144 episodes

Welcome to Advent of Computing, the show that talks about the shocking, intriguing, and all too often relevant history of computing. A lot of little things we take for granted today have rich stories behind their creation, in each episode we will learn how older tech has lead to our modern world.

Advent of Computing Sean Haas

    • History
    • 4.8 • 65 Ratings

Welcome to Advent of Computing, the show that talks about the shocking, intriguing, and all too often relevant history of computing. A lot of little things we take for granted today have rich stories behind their creation, in each episode we will learn how older tech has lead to our modern world.

    Episode 131 - Computer... Books?

    Episode 131 - Computer... Books?

    I've been feeling like rambling, so it's time for a classic ramble. This time we are looking at the origins of books about computers. More specifically, computer books targeted at a general audience. Along the way we stumble into the first public disclosure of digital computers, the first intentionally unimportant machine, and wild speculation about the future of mechanical brains.
    No sources listed this time, because I want the journey to be a surprise!

    • 1 hr 3 min
    ALGOL, Part II

    ALGOL, Part II

    This is a hefty one. I usually try to keep things as accessible as possible, but this time we have to get a little more technical than usual. We are picking up in 1964, with the first proposals for a new version of ALGOL. From there we sail through the fraught waters of ALGOL X, Y, W, and finally 68. Along the way we see how a language evolves over time, and how people and politics mesh with technical issues.
    Selected Sources:
    https://dl.acm.org/doi/pdf/10.5555/1061112.1061118 - Successes and Failures of the ALGOL Effort
    https://sci-hub.se/10.1109/MAHC.2010.8 - Cold War Origins of IFIP
    https://archive.computerhistory.org/resources/text/algol/algol_bulletin/ - The ALGOL Bulletin

    • 1 hr 15 min
    ALGOL, Part I

    ALGOL, Part I

    ALGOL is one of those topics that's haunted the show for a while. It comes up any time we talk about programming languages, and with good reason. Many of the features and ideas found in modern languages have their roots in ALGOL. Despite that influence, ALGOL itself remains somewhat obscure. It never reached the highs of a C or LISP.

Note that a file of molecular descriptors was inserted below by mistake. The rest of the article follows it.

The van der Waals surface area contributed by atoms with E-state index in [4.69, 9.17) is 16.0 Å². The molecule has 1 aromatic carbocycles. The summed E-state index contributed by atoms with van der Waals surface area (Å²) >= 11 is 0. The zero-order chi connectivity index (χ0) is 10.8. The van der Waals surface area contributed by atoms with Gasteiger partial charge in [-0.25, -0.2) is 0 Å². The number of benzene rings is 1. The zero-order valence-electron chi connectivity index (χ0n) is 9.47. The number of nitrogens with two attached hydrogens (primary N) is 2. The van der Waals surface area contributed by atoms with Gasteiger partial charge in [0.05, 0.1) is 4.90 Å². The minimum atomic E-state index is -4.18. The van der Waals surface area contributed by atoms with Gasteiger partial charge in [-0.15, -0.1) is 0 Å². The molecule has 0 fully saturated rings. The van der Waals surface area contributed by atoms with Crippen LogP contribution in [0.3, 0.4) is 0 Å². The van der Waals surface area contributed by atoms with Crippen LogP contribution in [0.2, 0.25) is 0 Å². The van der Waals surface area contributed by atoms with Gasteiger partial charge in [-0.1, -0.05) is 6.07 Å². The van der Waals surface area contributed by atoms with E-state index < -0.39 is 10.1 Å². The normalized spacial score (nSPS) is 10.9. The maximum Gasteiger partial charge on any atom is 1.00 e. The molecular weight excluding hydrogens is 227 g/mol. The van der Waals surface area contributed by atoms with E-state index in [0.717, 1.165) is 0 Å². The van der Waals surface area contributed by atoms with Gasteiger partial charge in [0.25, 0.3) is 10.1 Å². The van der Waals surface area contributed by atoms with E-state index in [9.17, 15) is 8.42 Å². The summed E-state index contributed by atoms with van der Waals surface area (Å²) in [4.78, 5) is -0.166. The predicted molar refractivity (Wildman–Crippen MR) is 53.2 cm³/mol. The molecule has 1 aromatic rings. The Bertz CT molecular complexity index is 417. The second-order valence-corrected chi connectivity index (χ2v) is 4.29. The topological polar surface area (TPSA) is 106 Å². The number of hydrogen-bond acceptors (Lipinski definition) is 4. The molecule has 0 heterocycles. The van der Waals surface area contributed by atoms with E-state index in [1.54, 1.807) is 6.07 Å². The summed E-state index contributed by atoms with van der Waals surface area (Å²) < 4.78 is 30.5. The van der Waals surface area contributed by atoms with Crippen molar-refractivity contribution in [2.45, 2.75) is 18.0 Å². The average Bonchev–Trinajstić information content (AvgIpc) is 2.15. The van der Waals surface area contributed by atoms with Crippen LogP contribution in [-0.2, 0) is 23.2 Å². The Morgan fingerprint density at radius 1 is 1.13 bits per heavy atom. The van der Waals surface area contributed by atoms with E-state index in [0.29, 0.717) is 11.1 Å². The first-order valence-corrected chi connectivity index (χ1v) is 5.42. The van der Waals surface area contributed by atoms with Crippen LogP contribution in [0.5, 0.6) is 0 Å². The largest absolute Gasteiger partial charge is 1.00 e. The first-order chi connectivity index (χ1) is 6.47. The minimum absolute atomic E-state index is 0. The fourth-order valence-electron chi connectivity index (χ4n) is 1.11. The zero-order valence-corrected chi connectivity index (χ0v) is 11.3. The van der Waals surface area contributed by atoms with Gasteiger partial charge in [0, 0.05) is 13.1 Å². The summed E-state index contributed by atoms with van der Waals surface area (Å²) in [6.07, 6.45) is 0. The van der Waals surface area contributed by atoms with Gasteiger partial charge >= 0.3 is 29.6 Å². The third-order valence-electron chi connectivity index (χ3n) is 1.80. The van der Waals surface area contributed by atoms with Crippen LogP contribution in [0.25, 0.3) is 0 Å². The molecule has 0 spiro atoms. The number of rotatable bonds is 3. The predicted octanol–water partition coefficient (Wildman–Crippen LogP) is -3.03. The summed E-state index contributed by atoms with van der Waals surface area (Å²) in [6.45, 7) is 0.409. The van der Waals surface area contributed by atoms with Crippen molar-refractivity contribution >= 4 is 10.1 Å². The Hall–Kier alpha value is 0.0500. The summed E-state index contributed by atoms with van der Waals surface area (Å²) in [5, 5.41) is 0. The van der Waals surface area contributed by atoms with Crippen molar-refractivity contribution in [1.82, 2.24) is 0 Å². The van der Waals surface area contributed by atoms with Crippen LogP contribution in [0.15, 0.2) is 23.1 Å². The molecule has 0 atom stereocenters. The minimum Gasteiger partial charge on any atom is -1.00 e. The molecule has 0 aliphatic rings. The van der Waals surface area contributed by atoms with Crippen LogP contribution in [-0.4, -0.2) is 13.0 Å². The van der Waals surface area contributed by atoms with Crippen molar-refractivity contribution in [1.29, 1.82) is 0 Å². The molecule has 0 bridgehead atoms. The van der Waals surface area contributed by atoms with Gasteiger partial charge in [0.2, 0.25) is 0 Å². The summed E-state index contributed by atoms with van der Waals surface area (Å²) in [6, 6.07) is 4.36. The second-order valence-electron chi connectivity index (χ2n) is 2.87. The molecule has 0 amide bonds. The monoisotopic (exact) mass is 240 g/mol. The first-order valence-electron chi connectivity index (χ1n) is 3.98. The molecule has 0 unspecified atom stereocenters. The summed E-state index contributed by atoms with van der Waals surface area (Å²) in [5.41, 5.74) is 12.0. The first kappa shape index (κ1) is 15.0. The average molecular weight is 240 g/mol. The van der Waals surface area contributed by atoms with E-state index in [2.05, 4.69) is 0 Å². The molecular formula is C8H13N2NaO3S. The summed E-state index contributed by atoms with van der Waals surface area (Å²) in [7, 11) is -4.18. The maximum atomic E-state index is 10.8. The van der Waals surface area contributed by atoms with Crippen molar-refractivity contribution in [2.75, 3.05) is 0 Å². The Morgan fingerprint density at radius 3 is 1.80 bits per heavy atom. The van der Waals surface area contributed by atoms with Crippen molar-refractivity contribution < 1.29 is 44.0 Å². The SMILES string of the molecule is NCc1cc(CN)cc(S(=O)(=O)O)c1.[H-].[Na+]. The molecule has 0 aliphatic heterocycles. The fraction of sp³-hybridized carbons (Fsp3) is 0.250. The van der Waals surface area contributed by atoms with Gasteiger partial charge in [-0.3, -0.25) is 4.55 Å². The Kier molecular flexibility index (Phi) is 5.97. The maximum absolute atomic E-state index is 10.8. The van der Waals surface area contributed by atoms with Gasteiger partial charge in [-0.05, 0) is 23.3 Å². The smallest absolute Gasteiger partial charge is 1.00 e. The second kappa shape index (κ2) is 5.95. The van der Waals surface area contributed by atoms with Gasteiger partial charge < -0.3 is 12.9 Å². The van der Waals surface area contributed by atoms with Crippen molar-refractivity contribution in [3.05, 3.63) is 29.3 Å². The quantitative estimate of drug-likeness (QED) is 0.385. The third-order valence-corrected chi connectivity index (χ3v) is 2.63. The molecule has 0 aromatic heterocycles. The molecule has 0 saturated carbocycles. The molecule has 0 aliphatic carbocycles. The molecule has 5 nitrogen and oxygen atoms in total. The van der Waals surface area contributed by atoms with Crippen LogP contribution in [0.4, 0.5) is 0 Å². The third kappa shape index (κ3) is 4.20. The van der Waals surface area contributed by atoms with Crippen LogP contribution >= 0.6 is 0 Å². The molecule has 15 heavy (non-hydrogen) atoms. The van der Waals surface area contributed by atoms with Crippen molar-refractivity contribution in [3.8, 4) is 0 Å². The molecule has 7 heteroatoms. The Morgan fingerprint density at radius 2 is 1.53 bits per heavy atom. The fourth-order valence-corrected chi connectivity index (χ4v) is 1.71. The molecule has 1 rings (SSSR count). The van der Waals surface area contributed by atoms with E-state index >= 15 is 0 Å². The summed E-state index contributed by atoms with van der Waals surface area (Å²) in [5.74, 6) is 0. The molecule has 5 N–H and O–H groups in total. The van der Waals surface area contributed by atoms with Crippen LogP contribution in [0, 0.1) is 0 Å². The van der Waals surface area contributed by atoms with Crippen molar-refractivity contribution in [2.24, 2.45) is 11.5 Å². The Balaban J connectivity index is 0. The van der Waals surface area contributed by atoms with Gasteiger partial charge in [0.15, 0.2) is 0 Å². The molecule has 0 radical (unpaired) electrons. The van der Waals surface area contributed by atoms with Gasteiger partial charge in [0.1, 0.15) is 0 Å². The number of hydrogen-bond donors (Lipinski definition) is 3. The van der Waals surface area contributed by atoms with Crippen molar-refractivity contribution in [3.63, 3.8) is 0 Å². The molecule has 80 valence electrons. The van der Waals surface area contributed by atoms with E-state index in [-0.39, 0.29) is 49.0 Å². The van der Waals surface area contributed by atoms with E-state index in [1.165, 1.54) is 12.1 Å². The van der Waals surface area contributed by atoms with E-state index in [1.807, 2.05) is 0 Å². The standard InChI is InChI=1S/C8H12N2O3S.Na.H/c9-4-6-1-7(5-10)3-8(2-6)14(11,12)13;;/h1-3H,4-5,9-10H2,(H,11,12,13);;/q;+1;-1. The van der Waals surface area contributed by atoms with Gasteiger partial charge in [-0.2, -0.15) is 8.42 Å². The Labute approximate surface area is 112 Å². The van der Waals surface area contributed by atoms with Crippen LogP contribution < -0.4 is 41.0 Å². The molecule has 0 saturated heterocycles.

In this series we are going to look at ALGOL from 1958 all up to 1968, keeping a careful eye on how the language evolved, how it's problems were addressed, and how new problems were introduced.
    Selected Sources:
    https://www.softwarepreservation.org/projects/ALGOL/paper/Backus-Syntax_and_Semantics_of_Proposed_IAL.pdf - Backus, 1958 IAL report
    https://algol60.org/reports/algol60_rr.pdf - ALGOL 1960 Report
    https://dl.acm.org/doi/pdf/10.5555/1060960.1060966 - Cleaning Up Algol

    • 1 hr 4 min
    Cryotrons LIVE!

    Cryotrons LIVE!

    Originally presented at VCF SoCal in February of 2024.
    The cryotron, a superconductive switch, almost revolutionized computing. It's one of those fascinating near misses. In this episode we are talking about the history of the cryotron, how the NSA and supercomputing factors into the mix, and the current state of research into the topic. Did the NSA actually construct a supercomputer that ran in a vat of liquid helium? The answer is... maybe?
    Video of this talk:

    • 41 min


    This is going to be a wild rambling ride. In 1939 a computer called Nimatron was made. It was one of the earliest digital electronic computers in the world. It did one thing: play a game called Nim. Over a decade later, in 1951, another Nim machine hit the scene. This computer called Nimrod, was designed to demonstrate how computers worked... by playing a game of Nim.

    These machines, humble as they may sound, end up deeply complicating the history of computing. Join me as I, once again, muddy the long arc of progress.

    Selected Sources:

    https://archive.org/details/faster-than-thought-b.-v.-bowden - Faster Than Thought

    https://www.goodeveca.net/nimrod/NIMROD_Guide.html - Faster Than Thought

    • 1 hr
    IBM Compatible (No, Not Those)

    IBM Compatible (No, Not Those)

    This episode wraps up the System/360 trilogy by taking things back to where they started for me. We will be looking at System/360 clones, how they could exist, why they existed, and why IBM didn't crush them. We close with a discussion of how these earlier clones impact our understanding of the IBM PC story. The truth is, by 1981 IBM was no stranger to clones. This is the culmination of a wild story, so prepare!

    Selected Sources:

    https://archive.org/details/iclbusinesstechn0000camp/mode/1up - ICL: A Business and Technical History

    https://archive.org/details/impactreportamdaunse/page/1/mode/1up - Impact Report by INPUT


    • 1 hr 13 min

Customer Reviews

4.8 out of 5
65 Ratings

65 Ratings

digger4 ,

absolutely outstanding work and narrative

very very informative and very well researched by the host. Award winning journalism.

Samuel W L ,

Love it

As a software engineer, this is the perfect podcast that caters to the niche interest I have in history of computers.

AerliceChantelle ,

This is delightful!!

I just listened to the first episode on the Mundanium and it scratches all my special interest itches. I worked in a library in college, and now work as a data analyst and have always had an interest in computer history. I can’t believe I had never heard any of this before. They were so ahead of their time! Can’t wait for the next episode.

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